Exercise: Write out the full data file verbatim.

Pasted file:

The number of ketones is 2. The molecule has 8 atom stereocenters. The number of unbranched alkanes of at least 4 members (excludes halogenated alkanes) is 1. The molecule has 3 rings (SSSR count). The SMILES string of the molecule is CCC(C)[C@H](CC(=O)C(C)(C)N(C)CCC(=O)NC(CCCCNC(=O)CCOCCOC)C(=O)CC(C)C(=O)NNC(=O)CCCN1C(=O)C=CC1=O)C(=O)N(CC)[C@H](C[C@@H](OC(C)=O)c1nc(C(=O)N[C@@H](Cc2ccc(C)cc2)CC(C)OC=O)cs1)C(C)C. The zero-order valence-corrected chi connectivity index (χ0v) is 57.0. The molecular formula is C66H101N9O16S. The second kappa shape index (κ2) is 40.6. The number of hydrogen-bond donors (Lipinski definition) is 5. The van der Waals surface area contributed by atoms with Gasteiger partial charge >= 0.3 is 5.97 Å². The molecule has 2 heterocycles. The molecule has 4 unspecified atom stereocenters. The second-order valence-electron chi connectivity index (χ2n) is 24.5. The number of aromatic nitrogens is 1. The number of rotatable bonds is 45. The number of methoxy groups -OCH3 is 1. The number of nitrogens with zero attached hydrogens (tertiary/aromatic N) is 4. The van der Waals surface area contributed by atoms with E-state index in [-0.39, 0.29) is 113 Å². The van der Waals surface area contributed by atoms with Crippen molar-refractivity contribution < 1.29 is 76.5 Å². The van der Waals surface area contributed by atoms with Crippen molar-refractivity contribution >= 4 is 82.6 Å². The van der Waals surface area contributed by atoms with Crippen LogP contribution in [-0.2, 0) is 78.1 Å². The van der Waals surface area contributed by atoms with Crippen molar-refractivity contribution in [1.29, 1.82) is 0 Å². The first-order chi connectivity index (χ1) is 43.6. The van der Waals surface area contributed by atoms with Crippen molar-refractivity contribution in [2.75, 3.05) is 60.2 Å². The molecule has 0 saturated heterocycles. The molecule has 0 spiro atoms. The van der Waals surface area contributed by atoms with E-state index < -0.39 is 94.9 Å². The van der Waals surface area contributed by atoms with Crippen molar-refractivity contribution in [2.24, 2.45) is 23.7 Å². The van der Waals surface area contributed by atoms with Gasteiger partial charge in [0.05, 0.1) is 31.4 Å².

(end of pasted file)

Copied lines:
The number of ketones is 2. The molecule has 8 atom stereocenters. The number of unbranched alkanes of at least 4 members (excludes halogenated alkanes) is 1. The molecule has 3 rings (SSSR count). The SMILES string of the molecule is CCC(C)[C@H](CC(=O)C(C)(C)N(C)CCC(=O)NC(CCCCNC(=O)CCOCCOC)C(=O)CC(C)C(=O)NNC(=O)CCCN1C(=O)C=CC1=O)C(=O)N(CC)[C@H](C[C@@H](OC(C)=O)c1nc(C(=O)N[C@@H](Cc2ccc(C)cc2)CC(C)OC=O)cs1)C(C)C. The zero-order valence-corrected chi connectivity index (χ0v) is 57.0. The molecular formula is C66H101N9O16S. The second kappa shape index (κ2) is 40.6. The number of hydrogen-bond donors (Lipinski definition) is 5. The van der Waals surface area contributed by atoms with Gasteiger partial charge >= 0.3 is 5.97 Å². The molecule has 2 heterocycles. The molecule has 4 unspecified atom stereocenters. The second-order valence-electron chi connectivity index (χ2n) is 24.5. The number of aromatic nitrogens is 1. The number of rotatable bonds is 45. The number of methoxy groups -OCH3 is 1. The number of nitrogens with zero attached hydrogens (tertiary/aromatic N) is 4. The van der Waals surface area contributed by atoms with E-state index in [-0.39, 0.29) is 113 Å². The van der Waals surface area contributed by atoms with Crippen molar-refractivity contribution < 1.29 is 76.5 Å². The van der Waals surface area contributed by atoms with Crippen molar-refractivity contribution >= 4 is 82.6 Å². The van der Waals surface area contributed by atoms with Crippen LogP contribution in [-0.2, 0) is 78.1 Å². The van der Waals surface area contributed by atoms with Crippen molar-refractivity contribution in [1.29, 1.82) is 0 Å². The first-order chi connectivity index (χ1) is 43.6. The van der Waals surface area contributed by atoms with Crippen molar-refractivity contribution in [2.75, 3.05) is 60.2 Å². The molecule has 0 saturated heterocycles. The molecule has 0 spiro atoms. The van der Waals surface area contributed by atoms with E-state index < -0.39 is 94.9 Å². The van der Waals surface area contributed by atoms with Crippen molar-refractivity contribution in [2.24, 2.45) is 23.7 Å². The van der Waals surface area contributed by atoms with Gasteiger partial charge in [0.05, 0.1) is 31.4 Å².